From memory, I think she:

• was super good at everything without working for it
• had every attractive character fall in love with her
• was just so fucking amazing that she never struggled or was wrong


Now, I want to get this straight because I don't really follow Mary Sue discussions and I honestly believe this: Mary Sues are not the so-called embodiment of evil a bad thing because they represent wish fulfilment and/or author insertion, but because they are poorly written instances of wish fulfilment and/or author insertion.


And, of course, "wish fulfilment" has been interpreted in two distinct streams:

1. a means by which the author can fulfil their personal fantasies
2. a story/technique to allow the reader to pretend they are the main character

These are by no means bad. If the story is well-written, they are often the same or are intertwined. But, if only one is to be present, it's most certainly better for that to be #2, since there are few reading experiences more banal than watching the author play out their personal dreams that aren't relatable to you as a reader.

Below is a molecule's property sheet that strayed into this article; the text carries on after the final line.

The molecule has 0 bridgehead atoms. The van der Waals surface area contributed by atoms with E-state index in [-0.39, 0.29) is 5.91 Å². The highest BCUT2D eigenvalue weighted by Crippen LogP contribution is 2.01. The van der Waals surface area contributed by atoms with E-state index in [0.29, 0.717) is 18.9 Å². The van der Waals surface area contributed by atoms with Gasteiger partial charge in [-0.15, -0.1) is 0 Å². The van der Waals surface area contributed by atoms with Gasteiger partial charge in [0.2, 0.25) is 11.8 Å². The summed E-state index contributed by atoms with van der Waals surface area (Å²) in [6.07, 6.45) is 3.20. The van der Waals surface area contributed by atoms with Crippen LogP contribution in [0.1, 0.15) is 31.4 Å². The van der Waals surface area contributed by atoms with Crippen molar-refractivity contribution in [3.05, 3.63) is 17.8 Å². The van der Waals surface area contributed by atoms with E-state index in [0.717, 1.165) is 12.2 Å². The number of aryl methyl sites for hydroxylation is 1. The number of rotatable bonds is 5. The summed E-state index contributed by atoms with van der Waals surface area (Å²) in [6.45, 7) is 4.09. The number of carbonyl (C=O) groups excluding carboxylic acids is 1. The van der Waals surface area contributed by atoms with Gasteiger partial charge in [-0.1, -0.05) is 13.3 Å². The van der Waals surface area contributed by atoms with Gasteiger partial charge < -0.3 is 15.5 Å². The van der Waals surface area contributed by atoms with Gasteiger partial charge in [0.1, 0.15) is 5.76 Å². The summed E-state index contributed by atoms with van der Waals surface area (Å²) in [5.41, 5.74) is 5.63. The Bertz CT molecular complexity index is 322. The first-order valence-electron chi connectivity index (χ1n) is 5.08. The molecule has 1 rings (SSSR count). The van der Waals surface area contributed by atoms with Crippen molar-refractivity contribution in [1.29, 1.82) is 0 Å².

I recently had an email that asked: "How do I use my personality in my characters without making them all the same?" In a Being John Malkovich way, I suppose. And here's my answer. 

There's this episode of Teen Titans Go! called Nevermore, in which two characters accidentally enter the mind of the darker/drier character of Raven. They encounter different aspects/emotions of her personality, most of which they have never encountered in the Raven they know. Happy, timid, brave, angry, etc. They all wore different cloaks, and though they had the same face and voice, their mannerisms and their behaviour was fundamentally different - they were all apart of Raven, but were individuals in their own right.

Everyone is like this. You have so many different aspects to who you are as a person, and it changes on a day-to-day basis. I have a long school day on a Tuesday, and the way I behave and tolerate others afterward is completely different to how I am on a Wednesday when I'm only at school for half the time.